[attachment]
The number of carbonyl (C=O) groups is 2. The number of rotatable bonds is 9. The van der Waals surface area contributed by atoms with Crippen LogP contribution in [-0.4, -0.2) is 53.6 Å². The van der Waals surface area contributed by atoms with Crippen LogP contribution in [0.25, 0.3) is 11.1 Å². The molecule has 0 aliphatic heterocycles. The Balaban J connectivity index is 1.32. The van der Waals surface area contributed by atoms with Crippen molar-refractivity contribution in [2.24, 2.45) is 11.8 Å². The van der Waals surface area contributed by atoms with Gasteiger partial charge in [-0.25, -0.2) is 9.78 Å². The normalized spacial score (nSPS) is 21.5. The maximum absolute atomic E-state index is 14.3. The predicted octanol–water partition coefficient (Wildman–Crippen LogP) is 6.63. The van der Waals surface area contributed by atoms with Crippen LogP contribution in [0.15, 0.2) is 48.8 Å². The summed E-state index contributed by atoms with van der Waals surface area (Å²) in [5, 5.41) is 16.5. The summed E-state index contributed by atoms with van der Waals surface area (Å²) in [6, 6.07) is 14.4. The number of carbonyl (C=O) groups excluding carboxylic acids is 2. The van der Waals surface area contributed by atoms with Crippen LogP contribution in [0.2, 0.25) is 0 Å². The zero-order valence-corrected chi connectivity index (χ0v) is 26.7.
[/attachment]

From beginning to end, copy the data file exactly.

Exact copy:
The number of carbonyl (C=O) groups is 2. The number of rotatable bonds is 9. The van der Waals surface area contributed by atoms with Crippen LogP contribution in [-0.4, -0.2) is 53.6 Å². The van der Waals surface area contributed by atoms with Crippen LogP contribution in [0.25, 0.3) is 11.1 Å². The molecule has 0 aliphatic heterocycles. The Balaban J connectivity index is 1.32. The van der Waals surface area contributed by atoms with Crippen molar-refractivity contribution in [2.24, 2.45) is 11.8 Å². The van der Waals surface area contributed by atoms with Gasteiger partial charge in [-0.25, -0.2) is 9.78 Å². The normalized spacial score (nSPS) is 21.5. The maximum absolute atomic E-state index is 14.3. The predicted octanol–water partition coefficient (Wildman–Crippen LogP) is 6.63. The van der Waals surface area contributed by atoms with Crippen LogP contribution in [0.15, 0.2) is 48.8 Å². The summed E-state index contributed by atoms with van der Waals surface area (Å²) in [5, 5.41) is 16.5. The summed E-state index contributed by atoms with van der Waals surface area (Å²) in [6, 6.07) is 14.4. The number of carbonyl (C=O) groups excluding carboxylic acids is 2. The van der Waals surface area contributed by atoms with Crippen LogP contribution in [0.2, 0.25) is 0 Å². The zero-order valence-corrected chi connectivity index (χ0v) is 26.7.